Instead, she gets peppered with judgment about her character, her decisions, and her appearance, for God's sake.  

Patriarchy is alive and well.


  1. I agree. I would guess she is in a state of numbness, just trying to breathe. Social expectations would be to not make a big scene. Her absence would be commented on just as much as her presence. Either way, she does not win.

    You are also right in that she is not the story. At all.

    Kate @ BJJ, Law, and Living
    Kate’s genealogical newspaper stories from Iowa in 1870s@Finding Their Stories

  2. It always surprises me when stories like this come up that nobody talks about how many married couples are not strictly monogamous -- and how both parties are OK with it. It could be that the Weiners have worked things out between them about when/where/how to step out. (Dan Savage talks a lot about being "monogamish" in his columns and podcasts and I always enjoy his discussions of the topic.)

    At the very least I do agree the media should refrain from putting H.A.'s motives/feelings in the spotlight.

  3. I think some of the criticism of Huma Abedin stems from stories like this bring out people's insecurities about their own relationships.

    And I think the criticism that it's politically calculated, is that we don't often have positive associations with the word and concept of "politicians". Many are shrewd, calculating, and even nefarious, but many are not so brazen about it. There's still a part of us that wants to believe that people run for office to help their constituents. So when we see someone we perceive as acting unapologetically "political" we become uncomfortable, and so we criticize.

  4. I'm with you. She's sticking by him for her own political gain? Now that IS threatening!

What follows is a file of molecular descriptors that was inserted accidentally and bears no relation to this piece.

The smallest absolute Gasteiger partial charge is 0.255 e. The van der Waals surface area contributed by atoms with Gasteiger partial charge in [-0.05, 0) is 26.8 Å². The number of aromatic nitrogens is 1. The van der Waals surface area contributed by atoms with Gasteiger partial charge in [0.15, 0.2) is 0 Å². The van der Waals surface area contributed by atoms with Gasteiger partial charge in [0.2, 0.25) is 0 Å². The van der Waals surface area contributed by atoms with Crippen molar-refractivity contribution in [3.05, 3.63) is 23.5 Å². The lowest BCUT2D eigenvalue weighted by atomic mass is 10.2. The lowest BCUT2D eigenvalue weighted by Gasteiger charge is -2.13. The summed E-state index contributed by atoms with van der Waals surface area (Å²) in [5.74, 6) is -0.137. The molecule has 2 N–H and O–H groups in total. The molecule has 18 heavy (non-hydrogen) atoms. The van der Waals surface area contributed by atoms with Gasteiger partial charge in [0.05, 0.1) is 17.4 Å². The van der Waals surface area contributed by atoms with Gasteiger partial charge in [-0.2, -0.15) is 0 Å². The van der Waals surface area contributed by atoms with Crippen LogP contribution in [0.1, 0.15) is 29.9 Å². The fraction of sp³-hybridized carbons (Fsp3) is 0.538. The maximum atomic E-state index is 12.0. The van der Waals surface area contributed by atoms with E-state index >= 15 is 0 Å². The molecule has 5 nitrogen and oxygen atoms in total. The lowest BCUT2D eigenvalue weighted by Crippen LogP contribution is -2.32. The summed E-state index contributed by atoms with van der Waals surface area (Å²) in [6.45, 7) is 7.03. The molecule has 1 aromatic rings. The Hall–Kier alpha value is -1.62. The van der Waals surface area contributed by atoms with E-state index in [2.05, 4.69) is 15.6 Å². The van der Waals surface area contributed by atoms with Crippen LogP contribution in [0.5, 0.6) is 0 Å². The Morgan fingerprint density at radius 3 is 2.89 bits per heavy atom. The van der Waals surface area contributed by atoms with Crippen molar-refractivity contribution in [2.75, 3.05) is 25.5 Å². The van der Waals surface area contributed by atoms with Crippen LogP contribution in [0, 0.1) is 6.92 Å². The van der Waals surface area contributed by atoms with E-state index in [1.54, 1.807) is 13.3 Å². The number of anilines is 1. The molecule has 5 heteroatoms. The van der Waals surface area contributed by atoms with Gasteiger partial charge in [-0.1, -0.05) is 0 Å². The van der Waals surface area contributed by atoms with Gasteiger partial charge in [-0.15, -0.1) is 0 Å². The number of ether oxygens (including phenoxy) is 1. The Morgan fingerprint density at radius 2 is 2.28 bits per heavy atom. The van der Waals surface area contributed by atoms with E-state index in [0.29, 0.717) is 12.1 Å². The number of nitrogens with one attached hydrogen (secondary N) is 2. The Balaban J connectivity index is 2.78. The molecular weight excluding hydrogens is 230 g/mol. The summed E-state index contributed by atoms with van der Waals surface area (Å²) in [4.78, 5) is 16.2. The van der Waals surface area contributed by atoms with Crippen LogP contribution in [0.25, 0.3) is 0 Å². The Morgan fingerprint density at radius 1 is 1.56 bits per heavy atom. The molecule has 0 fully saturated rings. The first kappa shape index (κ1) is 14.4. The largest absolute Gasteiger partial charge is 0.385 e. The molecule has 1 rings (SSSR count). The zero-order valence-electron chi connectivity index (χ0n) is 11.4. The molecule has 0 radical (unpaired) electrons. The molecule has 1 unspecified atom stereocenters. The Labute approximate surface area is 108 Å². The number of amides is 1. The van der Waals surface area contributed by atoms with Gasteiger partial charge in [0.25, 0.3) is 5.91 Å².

5. I think Sarah nailed it. People feel the need to criticize because their own insecurities are screaming at them and they need to feel like their partner wouldn't do that and, regardless, they would make a different choice. Trust me, having been in an abusive relationship, you NEVER know what choices you will make and why and it is always more complex than it may appear to others, particularly those fussing at you to get the hell out.

    As an aside, she is also close to Hillary Clinton and standing by her man in the face of criticism most certainly did not hurt her political clout. Instead of being remembered as the humiliated and pitiful spouse, they moved on and now she is undoubtedly the more powerful one in that relationship. HA could be looking at how that dynamic played out.

  6. Hear, hear! He made a private decision that affects his public life by sending those photos. She made a private decision that affects her private life by speaking at that press conference. Her marriage is her business, and it's not for newspapers to report on.


Copyright ©2011 Small Bird Studios| All Rights Reserved |Free Blog Templates at Small Bird Studios